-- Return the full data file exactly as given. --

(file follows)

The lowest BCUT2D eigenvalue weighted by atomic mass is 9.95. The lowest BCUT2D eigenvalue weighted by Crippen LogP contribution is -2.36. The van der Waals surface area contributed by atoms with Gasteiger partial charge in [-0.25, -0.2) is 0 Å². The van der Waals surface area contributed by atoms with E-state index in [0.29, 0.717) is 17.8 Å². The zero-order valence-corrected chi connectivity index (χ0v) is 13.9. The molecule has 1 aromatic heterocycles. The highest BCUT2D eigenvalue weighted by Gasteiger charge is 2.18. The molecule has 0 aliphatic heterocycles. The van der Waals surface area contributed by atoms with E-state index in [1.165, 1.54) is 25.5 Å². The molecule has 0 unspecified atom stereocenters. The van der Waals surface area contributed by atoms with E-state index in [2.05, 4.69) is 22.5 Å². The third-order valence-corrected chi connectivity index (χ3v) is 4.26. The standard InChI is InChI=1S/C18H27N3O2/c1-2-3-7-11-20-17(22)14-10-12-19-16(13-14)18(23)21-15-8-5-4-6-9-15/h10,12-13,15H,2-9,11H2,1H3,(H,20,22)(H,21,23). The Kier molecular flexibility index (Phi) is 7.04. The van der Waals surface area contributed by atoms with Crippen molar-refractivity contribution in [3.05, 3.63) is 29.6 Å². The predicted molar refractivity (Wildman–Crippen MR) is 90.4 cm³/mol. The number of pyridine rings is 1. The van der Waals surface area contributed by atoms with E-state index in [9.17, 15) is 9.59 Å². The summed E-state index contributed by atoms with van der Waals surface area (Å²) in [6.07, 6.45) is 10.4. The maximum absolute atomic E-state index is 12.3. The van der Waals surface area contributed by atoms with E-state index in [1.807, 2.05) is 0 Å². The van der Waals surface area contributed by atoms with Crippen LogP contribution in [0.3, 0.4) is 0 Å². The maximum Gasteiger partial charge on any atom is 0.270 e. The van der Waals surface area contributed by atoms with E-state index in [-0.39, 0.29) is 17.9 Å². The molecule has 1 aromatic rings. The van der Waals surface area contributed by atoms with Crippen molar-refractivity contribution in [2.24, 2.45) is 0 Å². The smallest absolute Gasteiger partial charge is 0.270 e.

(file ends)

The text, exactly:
The lowest BCUT2D eigenvalue weighted by atomic mass is 9.95. The lowest BCUT2D eigenvalue weighted by Crippen LogP contribution is -2.36. The van der Waals surface area contributed by atoms with Gasteiger partial charge in [-0.25, -0.2) is 0 Å². The van der Waals surface area contributed by atoms with E-state index in [0.29, 0.717) is 17.8 Å². The zero-order valence-corrected chi connectivity index (χ0v) is 13.9. The molecule has 1 aromatic heterocycles. The highest BCUT2D eigenvalue weighted by Gasteiger charge is 2.18. The molecule has 0 aliphatic heterocycles. The van der Waals surface area contributed by atoms with E-state index in [1.165, 1.54) is 25.5 Å². The molecule has 0 unspecified atom stereocenters. The van der Waals surface area contributed by atoms with E-state index in [2.05, 4.69) is 22.5 Å². The third-order valence-corrected chi connectivity index (χ3v) is 4.26. The standard InChI is InChI=1S/C18H27N3O2/c1-2-3-7-11-20-17(22)14-10-12-19-16(13-14)18(23)21-15-8-5-4-6-9-15/h10,12-13,15H,2-9,11H2,1H3,(H,20,22)(H,21,23). The Kier molecular flexibility index (Phi) is 7.04. The van der Waals surface area contributed by atoms with Crippen molar-refractivity contribution in [3.05, 3.63) is 29.6 Å². The predicted molar refractivity (Wildman–Crippen MR) is 90.4 cm³/mol. The number of pyridine rings is 1. The van der Waals surface area contributed by atoms with E-state index in [9.17, 15) is 9.59 Å². The summed E-state index contributed by atoms with van der Waals surface area (Å²) in [6.07, 6.45) is 10.4. The maximum absolute atomic E-state index is 12.3. The van der Waals surface area contributed by atoms with E-state index in [1.807, 2.05) is 0 Å². The van der Waals surface area contributed by atoms with Crippen LogP contribution in [0.3, 0.4) is 0 Å². The maximum Gasteiger partial charge on any atom is 0.270 e. The van der Waals surface area contributed by atoms with E-state index in [-0.39, 0.29) is 17.9 Å². The molecule has 1 aromatic rings. The van der Waals surface area contributed by atoms with Crippen molar-refractivity contribution in [2.24, 2.45) is 0 Å². The smallest absolute Gasteiger partial charge is 0.270 e.